CEO Roy Adair said the Save Sarawak Rivers’ Australian tour, organised by environmental groups such as the Huon Environment Centre, was continuing to promote misleading information as part of a wider campaign against hydro power development in Sarawak, the Malaysian forest company Ta Ann and the Sarawak Government.

Adair said he would have expected Australian Greens Senators Christine Milne and Lee Rhiannon to have checked their facts before coming out publicly in support of the campaign.

“Greens Senator Milne recited a list of incorrect statements about Hydro Tasmania’s involvement in the Malaysian government’s SCORE renewable energy project. A simple examination of the facts reveals that Hydro Tasmania’s role in Sarawak is of a limited nature.

“Senator Milne referred to Hydro Tasmania’s involvement in development of the Baram dam. Hydro Tasmania is not providing any consultancy services for this. Hydro Tasmania is not involved in flooding rivers and displacing indigenous people. We are not providing consultancy services on the Baram dam project. A simple check of the facts with us would have established that,’ the CEO said.

Adair noted further that the Baram dam is currently the subject of a detailed social and environmental impact analysis, which will take place over the next 18 months, and which will involve full consultation with anyone potentially impacted by construction and operation of the dam. He said that questions about the dam and associated community consultation should be directed to Sarawak Energy Berhad, whose project this is.

“Attacking Hydro Tasmania is pointless and misguided when we are not involved with the project at the heart of this campaign,” Adair said.

The company’s professional services business Entura has provided a limited range of services to the government-owned Sarawak Energy Berhad to enhance its capability to develop renewable energy projects sustainably. These services include safety advice, training, technical feasibility studies and technical due diligence.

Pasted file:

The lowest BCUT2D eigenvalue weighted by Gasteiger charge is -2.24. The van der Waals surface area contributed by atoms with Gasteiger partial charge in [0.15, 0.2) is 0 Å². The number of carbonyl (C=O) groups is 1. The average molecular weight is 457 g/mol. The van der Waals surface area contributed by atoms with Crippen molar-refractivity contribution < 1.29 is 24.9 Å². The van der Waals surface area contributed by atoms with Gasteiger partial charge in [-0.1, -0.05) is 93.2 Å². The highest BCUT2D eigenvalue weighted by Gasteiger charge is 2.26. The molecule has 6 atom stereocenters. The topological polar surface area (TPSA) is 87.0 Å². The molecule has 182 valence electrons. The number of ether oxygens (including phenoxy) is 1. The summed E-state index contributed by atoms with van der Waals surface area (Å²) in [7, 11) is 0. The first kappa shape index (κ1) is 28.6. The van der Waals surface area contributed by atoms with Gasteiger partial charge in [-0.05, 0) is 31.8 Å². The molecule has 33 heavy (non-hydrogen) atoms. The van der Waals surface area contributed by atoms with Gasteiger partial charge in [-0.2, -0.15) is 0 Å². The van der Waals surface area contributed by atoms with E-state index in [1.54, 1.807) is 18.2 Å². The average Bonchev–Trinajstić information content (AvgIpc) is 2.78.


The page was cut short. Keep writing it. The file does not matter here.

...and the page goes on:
“Entura is one of a number of international consultants working in Sarawak yet we are being targeted primarily because we are government-owned and seen as a soft target,” Adair said.

“The campaign being run by environmental groups describes us as a major partner in the multi-billion dollar hydro power project in Sarawak, but nothing could be further from the truth. The major consultants on the project are from other countries. Even among Australian consultants, we are a small player.

“Much has been made of the reliance of Sarawak Energy Berhad on our people who are on secondment to that business. As of today we have just five of our people on secondment there and this will drop to four by the end of the year. The future of this multi-billion 20-year project will be dependent on the skills and actions of SEB’s employees and not those of a handful of secondees from Tasmania.”

Adair said the company was disappointed that activists and opponents of Hydro Tasmania’s role in Sarawak have not discussed their concerns directly with the business or checked the accuracy of their claims before making inaccurate public statements. Furthermore he added that he was looking forward to meeting with those involved in the campaign to ensure they are given the facts regarding Hydro Tasmania’s limited assistance to Sarawak Energy Berhad, and hopefully bring to an end this damaging misrepresentation of the situation.